For those who require compatibility specifics beyond the scope of this article, read this Wikipedia article on the subject, or go to the OpenOffice and GNOME Office websites.

Applications Compatibility -- By "applications compatibility" we mean: can Linux run your Windows applications? Many people find that they have a particular Windows program they'd like to be able to run under Linux directly. If the vendor does not already offer a Linux version of the application, try installing Wine under Linux. Then you can install and run most Windows apps directly under Linux. This list gives you the details on the over 16,000 Windows applications that have been proven to run under Linux using Wine.

If you have really old DOS applications you might install DOSBox on Linux. Designed to run games it also runs many other applications from the DOS and early Windows eras.

How about the inverse case for applications compatibility: can you run Linux applications under Windows? The general answer is no, not unless the vendor also supplies a Windows version of the application.

The Bottom Line

Running multiple operating systems on a single computer offers compelling benefits. It allows you to gain the strengths of two or more OS's while only acquiring and maintaining a single computer. For refurbished computers, multiple OS's combine the strengths of the original Windows system, its license, installed applications, and drivers, with the thousands of free applications and tools offered by open source systems. Linux brings free state-of-the-art, secure, supported software to aging Windows computers. It's vital to computer refurbishing.

Platform virtualization is the premier method for running multiple operating systems on current machines, along with Live CD/DVDs or Live USBs. For older systems, Live CDs and multiple OS installs are popular. Mainstream Linux distributions come with all the tools you need to co-install multiple operating systems. This includes free tools for partition management and OS boot selection.

Linux also offers good Windows compatibility. This includes install co-existence and the ability to read, write, and manage Windows files. Office suite compatibility is situation-dependent. But if it's important to you there are ways to achieve it. Linux also runs many Windows applications using facilities like Wine.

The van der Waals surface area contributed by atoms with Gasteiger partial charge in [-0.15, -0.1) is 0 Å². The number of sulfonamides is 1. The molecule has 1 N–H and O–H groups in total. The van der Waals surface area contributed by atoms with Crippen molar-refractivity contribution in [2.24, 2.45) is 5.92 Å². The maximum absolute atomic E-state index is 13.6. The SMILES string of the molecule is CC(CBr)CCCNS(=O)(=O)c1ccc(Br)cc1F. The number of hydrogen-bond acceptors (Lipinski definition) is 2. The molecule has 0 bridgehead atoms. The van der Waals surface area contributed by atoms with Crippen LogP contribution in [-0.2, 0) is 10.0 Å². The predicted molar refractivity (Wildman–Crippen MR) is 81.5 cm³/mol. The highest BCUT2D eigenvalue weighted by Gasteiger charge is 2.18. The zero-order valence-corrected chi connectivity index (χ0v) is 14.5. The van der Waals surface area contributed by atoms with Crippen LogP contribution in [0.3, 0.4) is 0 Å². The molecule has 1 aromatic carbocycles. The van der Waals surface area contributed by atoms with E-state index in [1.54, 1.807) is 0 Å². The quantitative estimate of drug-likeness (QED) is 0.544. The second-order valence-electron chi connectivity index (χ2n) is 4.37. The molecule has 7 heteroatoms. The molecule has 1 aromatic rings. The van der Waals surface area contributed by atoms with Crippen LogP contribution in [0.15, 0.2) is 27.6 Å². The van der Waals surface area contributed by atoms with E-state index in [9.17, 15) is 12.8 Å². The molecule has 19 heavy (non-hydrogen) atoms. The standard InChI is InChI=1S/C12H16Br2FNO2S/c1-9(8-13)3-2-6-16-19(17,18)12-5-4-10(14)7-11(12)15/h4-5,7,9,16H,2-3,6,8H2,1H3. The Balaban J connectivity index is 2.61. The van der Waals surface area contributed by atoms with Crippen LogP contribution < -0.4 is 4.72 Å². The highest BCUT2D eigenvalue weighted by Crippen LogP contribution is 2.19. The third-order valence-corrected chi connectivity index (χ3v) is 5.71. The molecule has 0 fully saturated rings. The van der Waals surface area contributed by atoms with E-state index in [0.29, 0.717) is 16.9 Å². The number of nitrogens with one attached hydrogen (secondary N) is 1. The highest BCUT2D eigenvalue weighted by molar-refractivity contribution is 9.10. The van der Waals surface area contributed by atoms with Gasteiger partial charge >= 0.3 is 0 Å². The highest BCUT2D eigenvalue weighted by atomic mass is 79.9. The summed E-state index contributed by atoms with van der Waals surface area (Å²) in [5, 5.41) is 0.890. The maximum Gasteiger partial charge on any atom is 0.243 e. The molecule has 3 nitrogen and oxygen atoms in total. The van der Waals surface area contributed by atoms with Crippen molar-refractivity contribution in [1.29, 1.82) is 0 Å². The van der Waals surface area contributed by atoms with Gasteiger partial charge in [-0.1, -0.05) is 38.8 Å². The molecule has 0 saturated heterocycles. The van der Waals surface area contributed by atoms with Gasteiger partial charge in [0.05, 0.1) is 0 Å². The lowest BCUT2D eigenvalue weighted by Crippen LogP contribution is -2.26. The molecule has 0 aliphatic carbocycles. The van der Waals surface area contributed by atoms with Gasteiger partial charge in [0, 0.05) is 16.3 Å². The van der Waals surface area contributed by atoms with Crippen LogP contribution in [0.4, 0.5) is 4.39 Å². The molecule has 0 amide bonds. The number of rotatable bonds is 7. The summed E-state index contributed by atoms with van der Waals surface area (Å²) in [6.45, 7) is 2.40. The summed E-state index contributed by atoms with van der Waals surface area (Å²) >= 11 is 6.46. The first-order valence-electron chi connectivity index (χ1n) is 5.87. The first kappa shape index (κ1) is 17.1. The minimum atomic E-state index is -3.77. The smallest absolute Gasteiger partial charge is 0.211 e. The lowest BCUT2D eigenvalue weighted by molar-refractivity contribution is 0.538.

This short article can't cover all the angles on running multiple operating systems, so please comment and share your own experiences. What have you learned?

Coming Up...

Past articles in this series discussed how to refurbish mature computers by revitalizing Windows. Two of them told how to secure and performance tune Windows.

Starting next month I'll look at how Linux contributes to refurbishing. We'll look at Lubuntu, Puppy Linux, Vector, and other distros as vehicles for reviving mature systems. I'll also offer Linux tips and techniques especially suited to limited-resource computers. Stay tuned and contribute your own expertise in comments on these upcoming articles.

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Howard Fosdick (President, FCI) is an independent consultant who supports databases and operating systems. His hobby is refurbishing computers as a form of social work and environmental contribution. You can reach him at contactfci at the domain name of sbcglobal (period) net.

Previous Articles in this Series:

Smart Reuse with Open Source
How refurbishing defeats planned obsolescence
Scandal: Most "Recycled" Computers Are Not Recycled
What really happens to many "recycled" computers?
How to Revitalize Mature Computers Overview of how to revitalize mature computers for reuse
How to Secure Windows
How to secure Windows
How to Performance Tune Windows
How to performance tune Windows
How Microsoft Missed the Next Big Thing
Microsoft owns the personal computer but is struggling with the emergence of new, smaller platforms
Table of contents
  1. How to Run Multiple Operating Systems, 1/2
  2. How to Run Multiple Operating Systems, 2/2